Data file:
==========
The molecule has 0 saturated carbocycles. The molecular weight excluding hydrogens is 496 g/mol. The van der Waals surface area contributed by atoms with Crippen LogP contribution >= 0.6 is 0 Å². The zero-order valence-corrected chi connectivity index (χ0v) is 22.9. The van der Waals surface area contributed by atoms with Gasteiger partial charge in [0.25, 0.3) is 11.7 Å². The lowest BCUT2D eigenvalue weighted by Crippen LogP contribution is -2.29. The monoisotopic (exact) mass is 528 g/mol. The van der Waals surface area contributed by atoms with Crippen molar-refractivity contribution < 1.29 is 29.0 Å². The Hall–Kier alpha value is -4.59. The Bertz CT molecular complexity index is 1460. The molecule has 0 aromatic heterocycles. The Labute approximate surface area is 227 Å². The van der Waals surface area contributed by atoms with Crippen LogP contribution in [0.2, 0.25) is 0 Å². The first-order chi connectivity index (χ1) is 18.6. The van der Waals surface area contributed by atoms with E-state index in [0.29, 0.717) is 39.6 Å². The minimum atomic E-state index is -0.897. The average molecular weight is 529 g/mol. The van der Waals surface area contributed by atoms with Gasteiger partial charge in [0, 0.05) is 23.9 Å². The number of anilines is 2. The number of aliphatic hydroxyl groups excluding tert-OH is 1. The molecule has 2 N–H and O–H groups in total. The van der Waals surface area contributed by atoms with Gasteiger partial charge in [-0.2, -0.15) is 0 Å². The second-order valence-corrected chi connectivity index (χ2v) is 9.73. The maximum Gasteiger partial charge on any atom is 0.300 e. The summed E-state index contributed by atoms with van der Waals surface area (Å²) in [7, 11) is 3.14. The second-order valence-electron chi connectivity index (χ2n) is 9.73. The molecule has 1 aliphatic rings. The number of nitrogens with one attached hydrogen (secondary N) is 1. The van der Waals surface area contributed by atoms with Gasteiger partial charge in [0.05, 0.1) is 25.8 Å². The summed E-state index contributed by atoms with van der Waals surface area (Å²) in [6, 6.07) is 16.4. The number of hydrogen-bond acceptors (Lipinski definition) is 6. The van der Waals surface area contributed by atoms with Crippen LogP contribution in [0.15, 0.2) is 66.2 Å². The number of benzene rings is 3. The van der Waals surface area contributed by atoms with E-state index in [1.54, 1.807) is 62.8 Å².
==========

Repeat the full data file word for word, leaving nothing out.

The molecule has 0 saturated carbocycles. The molecular weight excluding hydrogens is 496 g/mol. The van der Waals surface area contributed by atoms with Crippen LogP contribution >= 0.6 is 0 Å². The zero-order valence-corrected chi connectivity index (χ0v) is 22.9. The van der Waals surface area contributed by atoms with Gasteiger partial charge in [0.25, 0.3) is 11.7 Å². The lowest BCUT2D eigenvalue weighted by Crippen LogP contribution is -2.29. The monoisotopic (exact) mass is 528 g/mol. The van der Waals surface area contributed by atoms with Crippen molar-refractivity contribution < 1.29 is 29.0 Å². The Hall–Kier alpha value is -4.59. The Bertz CT molecular complexity index is 1460. The molecule has 0 aromatic heterocycles. The Labute approximate surface area is 227 Å². The van der Waals surface area contributed by atoms with Crippen LogP contribution in [0.2, 0.25) is 0 Å². The first-order chi connectivity index (χ1) is 18.6. The van der Waals surface area contributed by atoms with E-state index in [0.29, 0.717) is 39.6 Å². The minimum atomic E-state index is -0.897. The average molecular weight is 529 g/mol. The van der Waals surface area contributed by atoms with Gasteiger partial charge in [0, 0.05) is 23.9 Å². The number of anilines is 2. The number of aliphatic hydroxyl groups excluding tert-OH is 1. The molecule has 2 N–H and O–H groups in total. The van der Waals surface area contributed by atoms with Gasteiger partial charge in [-0.2, -0.15) is 0 Å². The second-order valence-corrected chi connectivity index (χ2v) is 9.73. The maximum Gasteiger partial charge on any atom is 0.300 e. The summed E-state index contributed by atoms with van der Waals surface area (Å²) in [7, 11) is 3.14. The second-order valence-electron chi connectivity index (χ2n) is 9.73. The molecule has 1 aliphatic rings. The number of nitrogens with one attached hydrogen (secondary N) is 1. The van der Waals surface area contributed by atoms with Gasteiger partial charge in [0.05, 0.1) is 25.8 Å². The summed E-state index contributed by atoms with van der Waals surface area (Å²) in [6, 6.07) is 16.4. The number of hydrogen-bond acceptors (Lipinski definition) is 6. The van der Waals surface area contributed by atoms with Crippen LogP contribution in [0.15, 0.2) is 66.2 Å². The number of benzene rings is 3. The van der Waals surface area contributed by atoms with E-state index in [1.54, 1.807) is 62.8 Å².